Perfect Pulled Pork Recipe
Perfect Pulled Pork Recipe
With smoke woven through shards of moist meat, potent bits of strongly seasoned crust mixed in, and a gentle splash of barbecue sauce, pulled pork is perfect for feeding large crowds, especially because it is cheap.
Pulled pork is a great place for the beginner to start experimenting with smoke cooking. It is made from big clod of meat that is a lot more forgiving than something like ribs. And you can do it right on practically any grill with a lid.
In North Carolina there is a controversy, to put it mildly, over what part of the hog to use for pork sandwiches. In the eastern part of the state, most joints cook the whole hog, chop the meat, and mix it all together. They feel that the unique textures and flavors of the different muscles makes the meat more interesting. They love going to “pig pickins”, meals where a hog is cooked, boned, chopped,doused with a spicy hot vinegarry sauce, and displayed in its skin on a buffet so folks can pick the meat they want with tongs.
Inland and in the foothills of North Carolina, the preference is for shoulder meat and a sauce with a little tomato paste or ketchup mixed in. Frankly, I’m with them. Pork shoulder is the cut that is best for texture and flavor, and it has the added benefit of being inexpensive, often under $2 per pound.
Pork shoulder is a hunk of meat that is laced with flavorful fat and connective tissue. That’s the story of the origin of Southern barbecue. A cheap cut of meat that the slave owners didn’t want, that, as the slaves discovered, when cooked low and slow, when the fat and collagens melt, the muscle fibers are made tender, moist, and succulent. Like buttah. And the process, which can take 8 to 12 hours or more, is the quintessence of Southern smoke roasting. Lazy, slow, easy, fragrant. You set up a lawn chair, sip a cup of coffee as you put the meat on in the morning, as the sun gets high, you switch to cool refreshing beer, mid-day a mint julep refreshes the palate, and as it approaches doneness, with the sun waning, you switch to straight Bourbon.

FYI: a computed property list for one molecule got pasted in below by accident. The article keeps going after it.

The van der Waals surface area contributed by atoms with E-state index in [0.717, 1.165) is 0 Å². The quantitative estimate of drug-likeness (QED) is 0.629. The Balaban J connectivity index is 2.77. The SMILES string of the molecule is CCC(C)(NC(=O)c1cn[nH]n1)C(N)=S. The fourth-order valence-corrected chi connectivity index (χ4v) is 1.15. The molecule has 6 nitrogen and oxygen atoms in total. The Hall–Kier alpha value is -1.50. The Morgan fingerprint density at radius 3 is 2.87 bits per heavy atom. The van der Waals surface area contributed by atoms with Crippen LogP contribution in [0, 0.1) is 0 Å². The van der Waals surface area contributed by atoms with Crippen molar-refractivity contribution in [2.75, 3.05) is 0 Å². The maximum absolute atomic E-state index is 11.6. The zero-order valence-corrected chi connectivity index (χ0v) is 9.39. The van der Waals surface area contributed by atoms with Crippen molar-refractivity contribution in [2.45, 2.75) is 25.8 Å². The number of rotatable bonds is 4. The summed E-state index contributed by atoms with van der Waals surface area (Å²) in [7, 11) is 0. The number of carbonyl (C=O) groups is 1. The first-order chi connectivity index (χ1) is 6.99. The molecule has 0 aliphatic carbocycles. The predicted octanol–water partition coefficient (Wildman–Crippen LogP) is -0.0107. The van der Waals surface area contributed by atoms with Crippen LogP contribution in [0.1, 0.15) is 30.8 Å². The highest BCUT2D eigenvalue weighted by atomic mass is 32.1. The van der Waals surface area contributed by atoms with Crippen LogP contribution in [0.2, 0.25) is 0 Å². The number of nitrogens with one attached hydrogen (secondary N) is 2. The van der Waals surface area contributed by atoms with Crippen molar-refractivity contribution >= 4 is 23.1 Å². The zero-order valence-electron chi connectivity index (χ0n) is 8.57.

A full shoulder can weigh 8 to 20 pounds and has two halves, the “picnic ham” and the “Boston butt”. The picnic ham, runs from the shoulder socket through to the elbow. A picnic ham is not a true ham. Hams come from the rear legs only. The picnic usually weighs from 4 to 12 pounds.
The top half of the shoulder, from the the dorsal of the animal near the spine through the shoulder blade, has too many names: Boston butt, pork butt, butt, shoulder butt, shoulder roast, country roast, and the shoulder blade roast. Calling it a butt may seem ironic because it comes from the front of the hog. No ifs ands or butts, it makes the best sandwich meat on the hog.
Look for Berkshire. Berkshire hogs are a breed that became scarce when the pork promoters moved to leaner pork to promote it as “the other white meat”. Berkshires (and Duroc and other “heritage” breeds) tend to have darker, fattier, and more flavorful meat. The best pulled pork I ever had was a Berkshire served without sauce by Barry Sorkin of Smoque BBQ in Chicago. It looked like turkey dark meat and was incredibly tender and flavorful. It is not on their menu yet because it is expensive, but one can hope.
Why is it called a butt? Some say that because, when trimmed, the butt is barrel shaped, and barrels were often called butts by English wine merchants. Others say that they are called butts because they were shipped in barrels. A reader has suggested that a butt is a name for a joint in woodworking, and the shoulder is a joint area. One can only speculate why it is called the Boston butt, but my friends in New York have offered some unkind suggestions.
Butts can weigh from 4 to 14 pounds and they usually have shoulder blade bones in them although some butchers remove the bones and sell “boneless butts”. There is some evidence that the bone adds flavor, so I buy bone-in butts. Butts are often are tied with string because they fall apart easily. It is not unusual to find partial butts in the 4 to 5 pound range. These small cuts are especially nice because they cook more quickly and there is a lot of the crispy, crusty surface, called bark, or Mrs. Brown by aficionados.